Joseph Copeland reflects on Liverpool’s Champions League exit and laments what could have been upon The Reds’ return to Europe’s elite.
Is that it? Is that what we waited all these years for? Following Liverpool’s exit from the 2009-10 UEFA Champions League it was hoped that one of the most decorated clubs in continental history would be back with a vengeance. However, as we all know, that was not the case. Several years of unabashed mediocrity found its way to Anfield.
Liverpool has been blessed with tremendous success in European competition. Whenever they qualify, they are considered among the favourites. Through the years, the Reds have shown the innate ability to get the results they need, regardless of how incredulous it might leave the rest of us. Famous wins over prestigious clubs such as AC Milan, Barcelona and Real Madrid were mixed with heart pounding survival acts against the likes the Chelsea and Olympiakos.
It was these pulsating moments that endeared Liverpool to this competition. Success in the Champions League wasn’t a hope, it was an expectation.
As a result of our rousing 2013-14 campaign, we were once again among the elites of European football. We owned arguably the best player in the world based on that form. He was forming a voracious partnership with perhaps the best young forward in England. Things seemed to be trending up on the red half of Merseyside. We had paid our dues over the last four years and now we were heading back to the top.
Alas, one fateful day during this summer’s World Cup would alter the path of this club. Once Luis Suarez took a bite of yet another opponent, this time on a global stage, he was destined to leave. It is a shame the mercurial Uruguayan wasn’t able to experience the European nights he fought so hard to bring back to Anfield.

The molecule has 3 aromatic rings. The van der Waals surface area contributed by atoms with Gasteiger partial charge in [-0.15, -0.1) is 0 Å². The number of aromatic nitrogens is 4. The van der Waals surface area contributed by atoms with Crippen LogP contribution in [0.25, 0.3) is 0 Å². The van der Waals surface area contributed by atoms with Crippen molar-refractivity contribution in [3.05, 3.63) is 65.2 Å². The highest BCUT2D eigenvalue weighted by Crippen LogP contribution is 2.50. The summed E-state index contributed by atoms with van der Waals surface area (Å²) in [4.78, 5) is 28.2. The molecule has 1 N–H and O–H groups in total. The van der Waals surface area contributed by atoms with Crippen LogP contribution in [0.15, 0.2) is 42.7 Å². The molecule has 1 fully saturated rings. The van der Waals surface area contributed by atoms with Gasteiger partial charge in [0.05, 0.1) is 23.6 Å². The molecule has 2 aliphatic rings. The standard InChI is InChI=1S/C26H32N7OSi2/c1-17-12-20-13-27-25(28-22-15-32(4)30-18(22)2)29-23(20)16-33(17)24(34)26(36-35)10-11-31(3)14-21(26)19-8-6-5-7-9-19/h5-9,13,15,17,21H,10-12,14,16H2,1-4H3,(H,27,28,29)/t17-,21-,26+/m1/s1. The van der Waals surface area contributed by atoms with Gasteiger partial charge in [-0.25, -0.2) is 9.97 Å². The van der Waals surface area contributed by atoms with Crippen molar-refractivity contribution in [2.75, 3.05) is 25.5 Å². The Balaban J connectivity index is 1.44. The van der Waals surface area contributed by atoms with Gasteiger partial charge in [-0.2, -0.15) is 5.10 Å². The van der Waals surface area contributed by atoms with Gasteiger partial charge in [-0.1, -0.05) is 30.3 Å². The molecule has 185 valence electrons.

The Suarez money was invested on a handful of players that were supposed to bring depth and balance to a side that was without its talisman. One glaring issue among these new arrivals was the obvious lack of experience at the highest level of competition. We neatly brushed this aside with visions of grandeur and the fluid style of play we’d witnessed the season prior. All we had to do was wait for the team to mesh together and we would be contending for the top honour.
Now, after watching this befuddled side stumble into a porous record of 5 points from 6 games, it’s clear that the stage was too much for this team to handle. Brendan Rodgers hasn’t had his finger on the pulse of this team all season, and the tumultuous Champions League showing will do nothing to ease the pressure on the Northern Irishman.
We can’t put this all on the boss though. The players on the pitch have been underwhelming – to say the least. During Tuesday’s match against Basel, with our Champions League lives on the line, we witnessed 75 minutes of abysmal stuff. This was a team that lacked the fire and passion of Liverpool squads from the past.
It wasn’t until the old war hero stepped up with a stunning free kick that brought back memories of another must win group match a decade ago that you thought the Reds might do it yet again. Unfortunately, there was nothing more to offer this time. Having waited so long to return to this tournament, it is fair to say that the fans and members of this proud club deserved so much more.
It’s not merely the fact that we went out so early, it’s how we went out. If we’d put our best foot forward and pushed until the end, this might not have been so hard to handle. I had no misguided notions of Liverpool topping this group ahead of Real Madrid. Was I so out of line to expect us to garner the necessary points against FC Basel and a Ludogrets side that got in because of a defender stopping penalties? It would appear I was.
Now, with the struggles in the Premier League, it is looking more and more unlikely that Liverpool can reach the top four and get back here next year. Winning the Europa League would accomplish that, but who really thinks we will do so on current form? I most certainly am not getting my hopes up.
The Champions League failure runs much deeper at Liverpool than it would at a multitude of other clubs. A lot of teams would just be happy to qualify. While I was ecstatic when our berth was clinched last spring, I expected a little more success.
Yes, things have changed dramatically from last year’s team. No Suarez, an injured Daniel Sturridge and the lack of cohesion for a side that doesn’t know its own identity. But, this is a no excuse club, so I am positive all of those views will fall on deaf ears.
It was nice to be back after a long hiatus, but I’m not alone in lamenting what could have been. Such a long wait for such a disappointing performance will be tough to overcome. Something must change quickly, or else we could be in for another long absence.
I for one do not want this result to be my last memory of the Champions League for the next five years. It will be captivating to found out if there is any magic left at Anfield. If there is, someone better find it, and before it’s too late.